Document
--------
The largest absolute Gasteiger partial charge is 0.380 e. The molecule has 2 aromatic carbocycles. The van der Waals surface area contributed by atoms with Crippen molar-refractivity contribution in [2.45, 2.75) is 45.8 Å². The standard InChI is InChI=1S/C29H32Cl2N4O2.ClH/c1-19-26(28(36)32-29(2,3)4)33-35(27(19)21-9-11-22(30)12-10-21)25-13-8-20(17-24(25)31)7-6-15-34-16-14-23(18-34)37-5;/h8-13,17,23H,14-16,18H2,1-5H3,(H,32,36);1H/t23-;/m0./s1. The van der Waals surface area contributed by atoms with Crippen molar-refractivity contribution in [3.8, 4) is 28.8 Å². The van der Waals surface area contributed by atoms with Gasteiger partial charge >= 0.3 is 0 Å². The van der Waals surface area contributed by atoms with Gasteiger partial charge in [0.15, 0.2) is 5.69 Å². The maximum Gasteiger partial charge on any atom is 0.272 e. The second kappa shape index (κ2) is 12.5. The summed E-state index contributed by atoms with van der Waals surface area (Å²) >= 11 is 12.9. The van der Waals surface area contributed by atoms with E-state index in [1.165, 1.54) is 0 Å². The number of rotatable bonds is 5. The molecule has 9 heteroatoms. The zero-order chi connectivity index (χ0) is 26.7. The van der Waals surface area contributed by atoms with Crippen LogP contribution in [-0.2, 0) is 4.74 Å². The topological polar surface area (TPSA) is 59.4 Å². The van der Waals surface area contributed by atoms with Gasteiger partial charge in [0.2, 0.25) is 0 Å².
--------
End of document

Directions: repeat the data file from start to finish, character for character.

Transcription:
The largest absolute Gasteiger partial charge is 0.380 e. The molecule has 2 aromatic carbocycles. The van der Waals surface area contributed by atoms with Crippen molar-refractivity contribution in [2.45, 2.75) is 45.8 Å². The standard InChI is InChI=1S/C29H32Cl2N4O2.ClH/c1-19-26(28(36)32-29(2,3)4)33-35(27(19)21-9-11-22(30)12-10-21)25-13-8-20(17-24(25)31)7-6-15-34-16-14-23(18-34)37-5;/h8-13,17,23H,14-16,18H2,1-5H3,(H,32,36);1H/t23-;/m0./s1. The van der Waals surface area contributed by atoms with Crippen molar-refractivity contribution in [3.8, 4) is 28.8 Å². The van der Waals surface area contributed by atoms with Gasteiger partial charge >= 0.3 is 0 Å². The van der Waals surface area contributed by atoms with Gasteiger partial charge in [0.15, 0.2) is 5.69 Å². The maximum Gasteiger partial charge on any atom is 0.272 e. The second kappa shape index (κ2) is 12.5. The summed E-state index contributed by atoms with van der Waals surface area (Å²) >= 11 is 12.9. The van der Waals surface area contributed by atoms with E-state index in [1.165, 1.54) is 0 Å². The number of rotatable bonds is 5. The molecule has 9 heteroatoms. The zero-order chi connectivity index (χ0) is 26.7. The van der Waals surface area contributed by atoms with Crippen LogP contribution in [-0.2, 0) is 4.74 Å². The topological polar surface area (TPSA) is 59.4 Å². The van der Waals surface area contributed by atoms with Gasteiger partial charge in [0.2, 0.25) is 0 Å².